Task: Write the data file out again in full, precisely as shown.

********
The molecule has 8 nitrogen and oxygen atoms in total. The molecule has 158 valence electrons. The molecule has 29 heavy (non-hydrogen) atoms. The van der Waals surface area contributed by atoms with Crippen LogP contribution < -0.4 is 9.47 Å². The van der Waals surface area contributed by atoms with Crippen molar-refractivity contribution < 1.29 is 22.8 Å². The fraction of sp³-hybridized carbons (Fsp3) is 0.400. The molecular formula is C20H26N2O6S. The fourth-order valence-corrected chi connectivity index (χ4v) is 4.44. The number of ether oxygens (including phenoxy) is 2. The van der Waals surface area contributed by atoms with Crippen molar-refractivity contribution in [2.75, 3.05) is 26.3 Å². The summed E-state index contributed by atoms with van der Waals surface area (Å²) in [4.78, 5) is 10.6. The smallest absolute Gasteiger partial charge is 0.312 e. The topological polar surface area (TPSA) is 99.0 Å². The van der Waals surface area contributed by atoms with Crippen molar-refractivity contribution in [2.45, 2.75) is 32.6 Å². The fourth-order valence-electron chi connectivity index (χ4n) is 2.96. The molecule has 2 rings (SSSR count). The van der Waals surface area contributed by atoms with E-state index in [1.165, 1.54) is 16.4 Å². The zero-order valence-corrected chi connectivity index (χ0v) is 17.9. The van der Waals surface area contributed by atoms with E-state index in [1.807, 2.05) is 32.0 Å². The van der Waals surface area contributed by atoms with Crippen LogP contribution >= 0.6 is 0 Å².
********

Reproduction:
The molecule has 8 nitrogen and oxygen atoms in total. The molecule has 158 valence electrons. The molecule has 29 heavy (non-hydrogen) atoms. The van der Waals surface area contributed by atoms with Crippen LogP contribution < -0.4 is 9.47 Å². The van der Waals surface area contributed by atoms with Crippen molar-refractivity contribution < 1.29 is 22.8 Å². The fraction of sp³-hybridized carbons (Fsp3) is 0.400. The molecular formula is C20H26N2O6S. The fourth-order valence-corrected chi connectivity index (χ4v) is 4.44. The number of ether oxygens (including phenoxy) is 2. The van der Waals surface area contributed by atoms with Crippen molar-refractivity contribution in [2.75, 3.05) is 26.3 Å². The summed E-state index contributed by atoms with van der Waals surface area (Å²) in [4.78, 5) is 10.6. The smallest absolute Gasteiger partial charge is 0.312 e. The topological polar surface area (TPSA) is 99.0 Å². The van der Waals surface area contributed by atoms with Crippen molar-refractivity contribution in [2.45, 2.75) is 32.6 Å². The fourth-order valence-electron chi connectivity index (χ4n) is 2.96. The molecule has 2 rings (SSSR count). The van der Waals surface area contributed by atoms with E-state index in [1.165, 1.54) is 16.4 Å². The zero-order valence-corrected chi connectivity index (χ0v) is 17.9. The van der Waals surface area contributed by atoms with E-state index in [1.807, 2.05) is 32.0 Å². The van der Waals surface area contributed by atoms with Crippen LogP contribution >= 0.6 is 0 Å².